The most frustrating part of being sick for me was hearing people say, “You can’t do this”—even if it was physically warranted.
After chemotherapy shrunk my tumour, surgeons cut open my body to remove the remnants of the tumour. It was still too large, and they had to remove the whole kidney. No big deal—I have another one.
When I relapsed, my remaining kidney was exposed to radiation. I have since been trained to tell doctors that my right kidney is “compromised”. Because I only have one compromised kidney, I have to protect it with my life. So that means I can’t play contact sports, and everyone has a minor freak out if I ever fall on my back.
The most memorable time that this affected me was one summer up north. My brothers, cousins and a bunch of our friends were going to these amazing rock waterslides. Everyone wore their lifejackets like a diaper over their bathing suit, and slid down the slippery rocks while laughing in the hot summer sun. There was an underlying fear that the bumpiness of the slide would be harmful to my fragile kidney, so I had to stay behind. I was so upset that I cried and screamed. One of my cousins offered to stay with me, but then I was upset that I made her miss out.
Fortunately, sometime later I was able to go to the waterfalls, and it was every bit as worth it as those tears. Since then, the waterfalls have been closed as public slides because apparently they really are dangerous. While this may be a childish example of the effects of my compromised kidney in my life, I was a child when it happened. I was so frustrated dealing with the after-effects of my treatment.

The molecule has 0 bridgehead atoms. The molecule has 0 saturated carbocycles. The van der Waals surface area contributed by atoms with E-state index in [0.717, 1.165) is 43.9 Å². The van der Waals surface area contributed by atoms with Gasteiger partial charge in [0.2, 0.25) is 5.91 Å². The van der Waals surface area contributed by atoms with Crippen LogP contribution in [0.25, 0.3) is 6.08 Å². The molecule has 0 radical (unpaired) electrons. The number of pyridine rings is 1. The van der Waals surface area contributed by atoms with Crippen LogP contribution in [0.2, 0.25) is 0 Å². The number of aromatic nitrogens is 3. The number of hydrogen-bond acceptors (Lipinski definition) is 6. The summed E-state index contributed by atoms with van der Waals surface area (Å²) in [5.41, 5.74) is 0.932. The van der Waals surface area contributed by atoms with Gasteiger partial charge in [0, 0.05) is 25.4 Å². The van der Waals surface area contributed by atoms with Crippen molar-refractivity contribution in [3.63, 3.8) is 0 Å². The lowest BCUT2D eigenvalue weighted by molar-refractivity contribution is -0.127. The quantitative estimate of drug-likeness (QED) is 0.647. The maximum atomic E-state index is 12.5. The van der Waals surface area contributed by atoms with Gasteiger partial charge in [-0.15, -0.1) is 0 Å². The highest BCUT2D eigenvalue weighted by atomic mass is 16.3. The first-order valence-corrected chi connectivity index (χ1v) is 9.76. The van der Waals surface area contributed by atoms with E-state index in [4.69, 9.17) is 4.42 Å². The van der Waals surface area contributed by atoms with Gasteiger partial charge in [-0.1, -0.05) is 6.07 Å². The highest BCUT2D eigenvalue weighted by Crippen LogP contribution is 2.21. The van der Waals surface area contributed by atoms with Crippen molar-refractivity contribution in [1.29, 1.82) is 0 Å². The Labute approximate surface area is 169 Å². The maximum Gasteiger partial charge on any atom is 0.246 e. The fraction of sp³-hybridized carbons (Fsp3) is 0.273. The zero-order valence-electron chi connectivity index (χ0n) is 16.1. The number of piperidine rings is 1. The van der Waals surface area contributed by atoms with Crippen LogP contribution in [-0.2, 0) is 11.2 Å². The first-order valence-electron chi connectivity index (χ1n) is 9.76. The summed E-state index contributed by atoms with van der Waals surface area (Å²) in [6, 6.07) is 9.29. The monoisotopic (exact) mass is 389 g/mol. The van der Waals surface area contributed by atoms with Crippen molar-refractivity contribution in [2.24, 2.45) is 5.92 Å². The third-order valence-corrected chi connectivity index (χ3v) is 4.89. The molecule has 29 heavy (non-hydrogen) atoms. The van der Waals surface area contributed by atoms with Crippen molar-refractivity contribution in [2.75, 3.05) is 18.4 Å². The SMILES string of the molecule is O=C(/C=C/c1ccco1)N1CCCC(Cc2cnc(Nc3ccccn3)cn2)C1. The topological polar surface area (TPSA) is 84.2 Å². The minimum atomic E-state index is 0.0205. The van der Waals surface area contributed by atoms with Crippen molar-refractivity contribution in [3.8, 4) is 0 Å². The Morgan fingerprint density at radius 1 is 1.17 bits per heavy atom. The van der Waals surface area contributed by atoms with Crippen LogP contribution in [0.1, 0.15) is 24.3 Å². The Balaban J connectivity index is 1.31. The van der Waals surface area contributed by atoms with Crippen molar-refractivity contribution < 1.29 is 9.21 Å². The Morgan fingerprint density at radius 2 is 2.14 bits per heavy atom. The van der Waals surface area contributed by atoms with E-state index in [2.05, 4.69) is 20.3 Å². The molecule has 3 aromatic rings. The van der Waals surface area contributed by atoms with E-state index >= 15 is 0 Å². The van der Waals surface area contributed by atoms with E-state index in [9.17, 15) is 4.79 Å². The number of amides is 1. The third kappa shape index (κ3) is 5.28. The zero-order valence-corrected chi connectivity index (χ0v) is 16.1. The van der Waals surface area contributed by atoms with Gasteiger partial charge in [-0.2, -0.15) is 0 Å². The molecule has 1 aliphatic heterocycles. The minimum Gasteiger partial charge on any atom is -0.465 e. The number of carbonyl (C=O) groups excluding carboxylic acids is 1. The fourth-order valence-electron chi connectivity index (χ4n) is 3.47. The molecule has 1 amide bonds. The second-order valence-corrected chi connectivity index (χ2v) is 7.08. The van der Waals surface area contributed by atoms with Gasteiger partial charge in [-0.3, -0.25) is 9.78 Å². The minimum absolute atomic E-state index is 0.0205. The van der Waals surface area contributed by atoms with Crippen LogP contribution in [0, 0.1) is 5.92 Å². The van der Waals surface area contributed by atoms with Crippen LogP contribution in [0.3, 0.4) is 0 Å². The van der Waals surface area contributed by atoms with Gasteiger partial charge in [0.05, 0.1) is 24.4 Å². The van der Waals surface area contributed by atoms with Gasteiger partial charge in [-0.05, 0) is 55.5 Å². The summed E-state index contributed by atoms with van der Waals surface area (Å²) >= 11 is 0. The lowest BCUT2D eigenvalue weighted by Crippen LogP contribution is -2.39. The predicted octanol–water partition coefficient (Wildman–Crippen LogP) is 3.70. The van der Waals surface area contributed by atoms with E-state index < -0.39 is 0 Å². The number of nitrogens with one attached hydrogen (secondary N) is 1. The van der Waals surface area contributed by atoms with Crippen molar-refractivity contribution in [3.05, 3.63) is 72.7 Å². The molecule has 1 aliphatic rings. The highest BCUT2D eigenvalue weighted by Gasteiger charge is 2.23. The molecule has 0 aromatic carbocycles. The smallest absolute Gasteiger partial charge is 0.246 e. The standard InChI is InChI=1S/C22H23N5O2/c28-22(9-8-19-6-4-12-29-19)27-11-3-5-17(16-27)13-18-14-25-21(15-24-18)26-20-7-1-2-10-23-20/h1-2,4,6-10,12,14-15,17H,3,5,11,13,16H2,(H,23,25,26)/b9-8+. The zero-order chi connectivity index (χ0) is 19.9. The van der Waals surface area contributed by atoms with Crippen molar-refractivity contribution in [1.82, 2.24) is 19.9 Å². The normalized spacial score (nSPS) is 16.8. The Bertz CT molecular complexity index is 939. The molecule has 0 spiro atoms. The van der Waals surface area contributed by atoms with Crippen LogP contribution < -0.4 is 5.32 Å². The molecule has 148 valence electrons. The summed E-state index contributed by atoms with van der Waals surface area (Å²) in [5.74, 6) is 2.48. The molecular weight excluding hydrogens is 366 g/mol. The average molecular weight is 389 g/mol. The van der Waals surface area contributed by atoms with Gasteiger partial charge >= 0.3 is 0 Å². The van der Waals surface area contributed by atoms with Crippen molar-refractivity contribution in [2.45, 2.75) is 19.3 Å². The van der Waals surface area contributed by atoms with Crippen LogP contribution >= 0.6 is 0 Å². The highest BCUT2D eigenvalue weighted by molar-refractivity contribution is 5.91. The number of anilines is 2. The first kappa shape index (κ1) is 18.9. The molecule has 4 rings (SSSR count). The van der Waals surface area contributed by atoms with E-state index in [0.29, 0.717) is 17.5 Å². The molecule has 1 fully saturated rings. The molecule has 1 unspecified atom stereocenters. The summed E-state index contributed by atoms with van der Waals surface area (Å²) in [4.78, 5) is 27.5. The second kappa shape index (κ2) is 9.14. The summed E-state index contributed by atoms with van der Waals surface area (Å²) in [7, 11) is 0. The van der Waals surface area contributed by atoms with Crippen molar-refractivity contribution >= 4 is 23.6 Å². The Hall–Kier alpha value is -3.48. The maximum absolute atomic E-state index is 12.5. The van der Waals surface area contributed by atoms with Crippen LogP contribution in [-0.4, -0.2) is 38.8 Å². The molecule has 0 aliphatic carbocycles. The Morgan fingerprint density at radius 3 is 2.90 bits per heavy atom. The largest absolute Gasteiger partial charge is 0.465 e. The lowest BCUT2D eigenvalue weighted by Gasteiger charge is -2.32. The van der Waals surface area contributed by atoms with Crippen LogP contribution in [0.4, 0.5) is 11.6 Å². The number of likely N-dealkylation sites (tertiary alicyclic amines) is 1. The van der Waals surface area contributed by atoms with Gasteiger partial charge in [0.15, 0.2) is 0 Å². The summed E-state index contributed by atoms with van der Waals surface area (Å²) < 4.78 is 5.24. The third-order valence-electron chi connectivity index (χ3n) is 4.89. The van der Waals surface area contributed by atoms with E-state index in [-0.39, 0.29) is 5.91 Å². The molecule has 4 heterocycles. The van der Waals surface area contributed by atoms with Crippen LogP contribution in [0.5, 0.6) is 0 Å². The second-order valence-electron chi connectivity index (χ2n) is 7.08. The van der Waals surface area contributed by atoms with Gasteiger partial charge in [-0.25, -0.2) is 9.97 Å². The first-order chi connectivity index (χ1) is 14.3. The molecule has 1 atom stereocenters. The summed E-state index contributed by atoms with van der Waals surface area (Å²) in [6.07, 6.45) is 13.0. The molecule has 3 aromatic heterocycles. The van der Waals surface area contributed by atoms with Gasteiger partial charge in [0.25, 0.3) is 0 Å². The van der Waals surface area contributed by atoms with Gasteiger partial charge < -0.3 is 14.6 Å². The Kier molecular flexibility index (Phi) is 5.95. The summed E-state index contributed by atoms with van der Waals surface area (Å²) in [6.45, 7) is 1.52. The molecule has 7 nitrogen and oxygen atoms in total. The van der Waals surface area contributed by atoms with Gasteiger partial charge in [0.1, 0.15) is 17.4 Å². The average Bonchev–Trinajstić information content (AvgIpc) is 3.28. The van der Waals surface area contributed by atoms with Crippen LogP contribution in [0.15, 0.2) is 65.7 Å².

As the after-effects became actual health problems, there became more and more activities that I physically couldn’t do, like climbing stairs. Tears became tears of fear and frustration that I couldn’t live my life. Being sick meant becoming a passive player in responding to what life threw at me. I reluctantly had to submit to what my body would let me do, while attempting lifestyle changes that might improve my quality of life. My future seemed like an impossible dream.
Things finally changed when my heart transplant granted me health, and an open and real future.
However, my mind had adjusted to hearing the worst. I knew how to be sick, and a healthy future still seemed unreal. Becoming healthier included a process of unlearning how to be sick. Adjusting to wellness has required making plans that seemed like risks, because of the possibility that something could happen and plans have to change and I, yet again, could have my dreams crushed. I have had to rewire my brain to assume health and assume the future will go according to plan.
Sometimes I still struggle with this, because I am subject to the whim of my immuno-suppressed body. There have been many plans that I have had to cancel or abandon, and cancellation insurance on plane tickets is always a must. But the exciting part of health is that I can keep trying, and keep pursuing a much more palpable future. And though there may be some things I still can’t do, there are so many more that I can.
Maya Stern is a 26 year old long-term cancer survivor. She graduated with a Masters of Public Health, and a Bachelors of Environmental Studies. She practices yoga, and enjoys reading and writing. She is in the process of writing a book detailing her experiences with chronic illness. Maya is pursuing a career where she can empower others to take control of their own health.